Since you'll be moving your website to a new web host, you'll probably want to get a copy of your existing website (unless you plan to start from scratch). However, this is trickier than it may appear at first glance.

In view of this, you may find that it is easier to just redesign your website from scratch on your new web host. You may still want to save the pages on your existing website using your web browser, so that you can reuse the words and/or pictures that were there (provided you own the copyright to those).

For those who are wondering how to save a copy of your existing website when you have no access to your current web host, just go to each page on your site in your web browser, click "File" from your browser's menu bar, followed by "Save" or "Save As..." in the drop down menu that appears. To save images, right click the image, and click the "Save image..." (or equivalent) item in the menu that pops up. As mentioned above, this doesn't actually save everything, and the saved web page will not look the same as that on your current site. But at least, hopefully, you'll have a copy of some of your content and images.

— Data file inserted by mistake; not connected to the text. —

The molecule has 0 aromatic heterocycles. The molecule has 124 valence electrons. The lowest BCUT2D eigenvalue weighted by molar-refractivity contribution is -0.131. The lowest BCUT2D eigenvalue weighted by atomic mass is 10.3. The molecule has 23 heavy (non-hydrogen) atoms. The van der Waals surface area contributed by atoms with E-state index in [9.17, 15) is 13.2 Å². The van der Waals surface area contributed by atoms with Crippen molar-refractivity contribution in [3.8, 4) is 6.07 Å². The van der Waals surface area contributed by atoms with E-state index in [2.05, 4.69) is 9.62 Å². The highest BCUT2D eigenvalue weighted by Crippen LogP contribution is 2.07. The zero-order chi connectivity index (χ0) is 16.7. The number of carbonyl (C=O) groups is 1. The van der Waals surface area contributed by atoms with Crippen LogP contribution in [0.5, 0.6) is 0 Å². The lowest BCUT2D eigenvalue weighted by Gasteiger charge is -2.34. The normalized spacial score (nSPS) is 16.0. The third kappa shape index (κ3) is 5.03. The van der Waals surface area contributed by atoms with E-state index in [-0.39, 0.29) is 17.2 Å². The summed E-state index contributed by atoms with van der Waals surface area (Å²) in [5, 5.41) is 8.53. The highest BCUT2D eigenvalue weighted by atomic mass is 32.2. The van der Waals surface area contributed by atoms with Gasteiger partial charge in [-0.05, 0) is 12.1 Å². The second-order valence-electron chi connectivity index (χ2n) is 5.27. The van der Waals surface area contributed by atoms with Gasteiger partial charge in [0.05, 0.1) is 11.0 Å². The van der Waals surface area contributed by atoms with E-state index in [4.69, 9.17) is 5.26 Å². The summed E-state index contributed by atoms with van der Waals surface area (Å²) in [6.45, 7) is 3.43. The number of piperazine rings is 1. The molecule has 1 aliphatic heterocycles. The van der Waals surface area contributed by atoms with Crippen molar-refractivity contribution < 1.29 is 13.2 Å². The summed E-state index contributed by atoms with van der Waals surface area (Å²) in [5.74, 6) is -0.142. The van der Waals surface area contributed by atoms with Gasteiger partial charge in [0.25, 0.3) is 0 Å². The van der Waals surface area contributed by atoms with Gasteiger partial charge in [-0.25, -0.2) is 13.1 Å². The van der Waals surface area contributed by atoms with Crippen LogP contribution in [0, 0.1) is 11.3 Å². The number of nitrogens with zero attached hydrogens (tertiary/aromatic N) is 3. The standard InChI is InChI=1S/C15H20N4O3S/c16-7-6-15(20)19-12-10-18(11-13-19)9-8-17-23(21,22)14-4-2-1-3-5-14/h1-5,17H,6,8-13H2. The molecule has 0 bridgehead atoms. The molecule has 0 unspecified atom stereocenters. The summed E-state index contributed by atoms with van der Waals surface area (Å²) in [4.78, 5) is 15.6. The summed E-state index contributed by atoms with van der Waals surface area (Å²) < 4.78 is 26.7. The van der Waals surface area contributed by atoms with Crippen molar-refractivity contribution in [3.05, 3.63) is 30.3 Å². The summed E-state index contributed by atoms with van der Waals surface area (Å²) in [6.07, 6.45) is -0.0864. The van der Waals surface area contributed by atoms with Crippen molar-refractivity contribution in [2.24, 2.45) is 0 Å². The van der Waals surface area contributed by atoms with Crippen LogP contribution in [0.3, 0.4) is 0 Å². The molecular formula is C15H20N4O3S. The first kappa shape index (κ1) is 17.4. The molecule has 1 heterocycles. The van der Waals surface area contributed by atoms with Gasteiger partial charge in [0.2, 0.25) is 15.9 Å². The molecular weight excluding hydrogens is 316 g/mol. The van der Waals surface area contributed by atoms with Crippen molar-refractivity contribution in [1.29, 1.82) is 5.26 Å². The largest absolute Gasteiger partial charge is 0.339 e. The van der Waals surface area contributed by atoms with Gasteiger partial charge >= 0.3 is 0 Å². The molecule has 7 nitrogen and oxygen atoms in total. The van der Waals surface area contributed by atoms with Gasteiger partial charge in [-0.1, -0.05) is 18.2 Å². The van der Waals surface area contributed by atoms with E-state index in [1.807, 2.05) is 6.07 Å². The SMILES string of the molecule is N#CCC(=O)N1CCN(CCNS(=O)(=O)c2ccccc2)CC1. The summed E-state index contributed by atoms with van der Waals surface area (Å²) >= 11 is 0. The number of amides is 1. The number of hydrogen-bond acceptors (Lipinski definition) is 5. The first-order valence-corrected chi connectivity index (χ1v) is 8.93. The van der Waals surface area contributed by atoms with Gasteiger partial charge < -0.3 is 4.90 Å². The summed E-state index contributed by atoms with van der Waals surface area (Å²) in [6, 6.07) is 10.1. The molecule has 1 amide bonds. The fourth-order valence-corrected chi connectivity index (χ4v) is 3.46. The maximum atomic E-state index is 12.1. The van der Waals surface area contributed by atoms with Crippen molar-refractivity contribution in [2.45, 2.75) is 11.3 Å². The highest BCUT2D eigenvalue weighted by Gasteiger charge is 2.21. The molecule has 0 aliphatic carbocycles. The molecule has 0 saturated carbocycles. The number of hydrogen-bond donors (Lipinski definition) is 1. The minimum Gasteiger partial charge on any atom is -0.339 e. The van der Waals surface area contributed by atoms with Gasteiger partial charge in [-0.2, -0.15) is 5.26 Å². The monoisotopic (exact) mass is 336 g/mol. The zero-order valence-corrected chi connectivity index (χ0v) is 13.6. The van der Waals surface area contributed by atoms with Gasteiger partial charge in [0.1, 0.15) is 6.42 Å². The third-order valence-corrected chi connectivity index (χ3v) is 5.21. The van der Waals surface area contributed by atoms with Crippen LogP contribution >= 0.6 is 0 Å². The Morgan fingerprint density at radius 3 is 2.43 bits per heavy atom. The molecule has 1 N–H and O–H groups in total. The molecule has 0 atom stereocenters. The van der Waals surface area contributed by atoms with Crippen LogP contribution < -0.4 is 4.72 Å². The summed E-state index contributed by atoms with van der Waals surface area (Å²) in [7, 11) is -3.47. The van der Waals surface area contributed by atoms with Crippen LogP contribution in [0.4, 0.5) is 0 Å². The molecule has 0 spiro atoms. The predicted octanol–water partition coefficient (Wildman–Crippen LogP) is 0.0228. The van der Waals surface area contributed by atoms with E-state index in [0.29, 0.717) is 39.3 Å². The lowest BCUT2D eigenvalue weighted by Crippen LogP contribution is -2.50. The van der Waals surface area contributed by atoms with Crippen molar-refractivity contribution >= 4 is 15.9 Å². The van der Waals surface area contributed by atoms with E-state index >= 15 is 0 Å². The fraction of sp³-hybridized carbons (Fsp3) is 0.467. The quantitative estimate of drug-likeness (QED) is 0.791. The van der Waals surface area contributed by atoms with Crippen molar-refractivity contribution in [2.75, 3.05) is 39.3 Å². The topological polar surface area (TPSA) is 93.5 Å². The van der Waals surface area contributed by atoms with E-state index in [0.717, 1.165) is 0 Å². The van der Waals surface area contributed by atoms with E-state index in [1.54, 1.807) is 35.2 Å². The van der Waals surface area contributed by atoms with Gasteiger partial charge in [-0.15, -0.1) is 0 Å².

Once you have done the above, move on to the next section.

Steps to Take to Regain Control of Your Website